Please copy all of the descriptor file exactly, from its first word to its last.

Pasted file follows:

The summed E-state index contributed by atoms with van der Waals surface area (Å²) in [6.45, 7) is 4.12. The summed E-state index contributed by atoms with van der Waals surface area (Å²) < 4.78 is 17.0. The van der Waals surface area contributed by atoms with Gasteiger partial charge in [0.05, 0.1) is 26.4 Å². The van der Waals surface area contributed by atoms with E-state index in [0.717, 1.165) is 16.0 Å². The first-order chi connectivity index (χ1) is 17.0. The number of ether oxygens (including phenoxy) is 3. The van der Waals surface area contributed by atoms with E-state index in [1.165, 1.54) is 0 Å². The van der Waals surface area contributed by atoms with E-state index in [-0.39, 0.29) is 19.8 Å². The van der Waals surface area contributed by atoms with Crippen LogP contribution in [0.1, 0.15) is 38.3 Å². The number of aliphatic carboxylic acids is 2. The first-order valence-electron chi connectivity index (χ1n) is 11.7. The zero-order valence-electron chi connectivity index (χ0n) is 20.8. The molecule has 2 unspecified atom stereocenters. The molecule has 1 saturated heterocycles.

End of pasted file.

The summed E-state index contributed by atoms with van der Waals surface area (Å²) in [6.45, 7) is 4.12. The summed E-state index contributed by atoms with van der Waals surface area (Å²) < 4.78 is 17.0. The van der Waals surface area contributed by atoms with Gasteiger partial charge in [0.05, 0.1) is 26.4 Å². The van der Waals surface area contributed by atoms with E-state index in [0.717, 1.165) is 16.0 Å². The first-order chi connectivity index (χ1) is 17.0. The number of ether oxygens (including phenoxy) is 3. The van der Waals surface area contributed by atoms with E-state index in [1.165, 1.54) is 0 Å². The van der Waals surface area contributed by atoms with E-state index in [-0.39, 0.29) is 19.8 Å². The van der Waals surface area contributed by atoms with Crippen LogP contribution in [0.1, 0.15) is 38.3 Å². The number of aliphatic carboxylic acids is 2. The first-order valence-electron chi connectivity index (χ1n) is 11.7. The zero-order valence-electron chi connectivity index (χ0n) is 20.8. The molecule has 2 unspecified atom stereocenters. The molecule has 1 saturated heterocycles.